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Messages - Asmodemon

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166
Reading Excuses / Re: Email List + Submission Dates
« on: January 24, 2010, 03:17:48 PM »
...but then I went and found out I was going to be a dad...

Well congratulations, that's great news (at least, I'm assuming it is. I know for some people it can be anything but good...).†

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I liked the story, itís fast paced, the characters are an interesting bunch, and they interact well together.† The back and forth between Escobar and Walken for instance.

I can see that thereís a character arc problem, because there isnít one. At the start Escobar gets doped with a lot of stuff. He has no fear and no emotional attachments to speak of. So he goes through the story as a robot. He sees things, he notes them, but because his emotions are dampened they have no effect until the very end when the stuff wears off.

When the stuff finally does wear off itís the emotional discharge talking and not really him. He probably thought similar after the Philadelphia incident, an augmented survivorís guilt.

The end is also a bit of an anti-climax. After all thatís happened Escobar finds the enemy leader and itís Jimmy. Who is Jimmy and why should we care? Other than a few tidbits of something bad happening in Philadelphia we know nothing of Jimmy except that heís believed to have died there (in fact, before the Ďbig revealí heís only mentioned in two sentences).

Jimmy does things for greed, because he needs more suits. They must be worth an awful lot, because staging such an operation canít be cheap. Where does the money come from, and the troops? Arenít there other ways to get them? And why wonít the customer take the suits he can get and just pay for those? A few suits are better than none at all.

In all I was expecting more and the enemy being Jimmy didnít do it for me. There was no real emotional connection to that character. It also ended rather abruptly, Jimmyís already as good as dead when Escobar realizes itís him. There is no conflict (loyalties, friendship, the thermite) because his gun already took care of it, so he can only complete the mission and be done with it.†

As for the setting, you mention that: ďThe tenements were mile-square buildings, each their own little community, with banks, grocery stores, schools, churches, and everything else inside.† Each building whipping by was a self-contained city.Ē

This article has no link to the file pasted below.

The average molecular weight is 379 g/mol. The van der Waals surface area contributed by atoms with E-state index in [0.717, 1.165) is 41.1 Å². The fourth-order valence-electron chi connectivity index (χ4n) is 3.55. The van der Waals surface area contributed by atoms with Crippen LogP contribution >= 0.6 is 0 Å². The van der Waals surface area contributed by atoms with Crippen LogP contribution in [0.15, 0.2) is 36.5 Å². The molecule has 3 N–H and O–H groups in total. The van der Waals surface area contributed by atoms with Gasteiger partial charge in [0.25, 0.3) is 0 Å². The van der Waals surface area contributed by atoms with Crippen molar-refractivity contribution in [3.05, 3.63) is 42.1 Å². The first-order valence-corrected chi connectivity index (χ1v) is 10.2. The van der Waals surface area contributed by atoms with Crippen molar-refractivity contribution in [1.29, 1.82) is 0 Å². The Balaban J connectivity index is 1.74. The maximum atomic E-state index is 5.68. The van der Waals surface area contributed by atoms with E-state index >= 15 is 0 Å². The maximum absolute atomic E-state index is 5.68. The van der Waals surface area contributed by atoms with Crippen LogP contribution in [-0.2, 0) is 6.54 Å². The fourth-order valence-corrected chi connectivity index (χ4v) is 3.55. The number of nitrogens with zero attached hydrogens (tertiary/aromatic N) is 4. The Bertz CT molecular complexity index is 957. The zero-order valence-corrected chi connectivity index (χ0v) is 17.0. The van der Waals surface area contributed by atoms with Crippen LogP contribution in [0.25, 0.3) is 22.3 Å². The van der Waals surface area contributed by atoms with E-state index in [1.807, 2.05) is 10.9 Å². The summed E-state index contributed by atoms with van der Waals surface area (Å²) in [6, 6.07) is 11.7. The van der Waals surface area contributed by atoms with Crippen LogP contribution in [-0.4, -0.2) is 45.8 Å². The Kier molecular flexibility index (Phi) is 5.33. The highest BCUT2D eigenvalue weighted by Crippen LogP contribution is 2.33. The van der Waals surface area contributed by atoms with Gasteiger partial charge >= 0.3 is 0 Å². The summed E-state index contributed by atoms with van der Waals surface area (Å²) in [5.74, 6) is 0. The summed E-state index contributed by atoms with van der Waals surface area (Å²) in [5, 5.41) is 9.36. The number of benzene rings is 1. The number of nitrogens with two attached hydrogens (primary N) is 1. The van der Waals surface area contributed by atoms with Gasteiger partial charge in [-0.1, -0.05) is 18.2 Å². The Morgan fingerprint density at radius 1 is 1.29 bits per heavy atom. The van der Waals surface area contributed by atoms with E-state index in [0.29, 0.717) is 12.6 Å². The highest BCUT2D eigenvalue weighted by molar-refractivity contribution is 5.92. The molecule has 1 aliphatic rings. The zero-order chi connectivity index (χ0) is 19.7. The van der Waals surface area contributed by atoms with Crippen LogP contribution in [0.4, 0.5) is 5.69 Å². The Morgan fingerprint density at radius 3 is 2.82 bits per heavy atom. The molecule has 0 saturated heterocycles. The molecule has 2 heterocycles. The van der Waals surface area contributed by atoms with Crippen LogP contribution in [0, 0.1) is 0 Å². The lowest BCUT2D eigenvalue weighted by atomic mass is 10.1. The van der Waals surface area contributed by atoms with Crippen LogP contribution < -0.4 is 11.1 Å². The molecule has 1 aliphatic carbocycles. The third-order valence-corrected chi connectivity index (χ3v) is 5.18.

Iím not getting the sense of the building being all that large once they are in. It also reads like a pretty generic office-type skyscraper. Where are the homes, the stores, the churches? If they are self-contained where are the food production facilities?

In the beginning there are a few hallways, then the hospital, and more hallways and stairwells. You can spice it up by showing more of the Ďself-contained cityí.


168
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Sorry Asmo, we aren't evil people, I promise. Well, maybe Frog...

Well, if this is evil I think I can take it. Yes, definitely ;)

Reading all the comments really makes me want to get back into it and making the story better. There were/are a lot of things I didnít see, but thanks to all of you the problems are becoming clear.

I really missed how the flow (or lack thereof) of the paragraphs messed things up. Knowing the setting the way I do also made me blind to the confusion of the prologue. Now that I know better where to look Iím also getting a lot more ideas on how to fix some of the other things.

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I'll follow up on that note with one more thing: darkness imprisoned, elemental magic... Yeah, it has an immensely strong video game feel on the surface.

Iíll readily admit the magic system has a game feel to it right now. I originally planned this story as the setting for a game. But making a (full) game just takes too much time and I love writing a lot more than I do programming. And since my job is programming Iím not really in the mood to do the same thing in my free time as well.

I havenít really focussed on the system since I originally thought it up, but it is a bit lacking in development right now. Now that I think about it I do have some ideas on how to improve it.

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Lastly, my vote would be to cut the scene of the Black Rose's imprisonment, or at the very least, make that part the prologue in its entirety.

The prologue is one of the parts of the whole story Iíve had the most problems with, and Iíve gone over it a lot of times already. All that fiddling with it does have some mixed results.

Iíve been considering whether or not to drop it for some time. Right now Iím leaning more towards cutting it rather than keeping it. At least Black Roseís part. Itís confusing more matters than it clarifies. Iíll probably try tightening it a bit first and see how that looks. I can always drop it if it doesnít work.

If I cut it though I can focus more on Rosen and the current time Ė showing more of the magic system should also be possible, since he is a user. Decisions, decisions.

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3. Amaryllis is indeed the best character so far. I want more of their back and forth.

She is one of my favourite characters, very fun to write.


169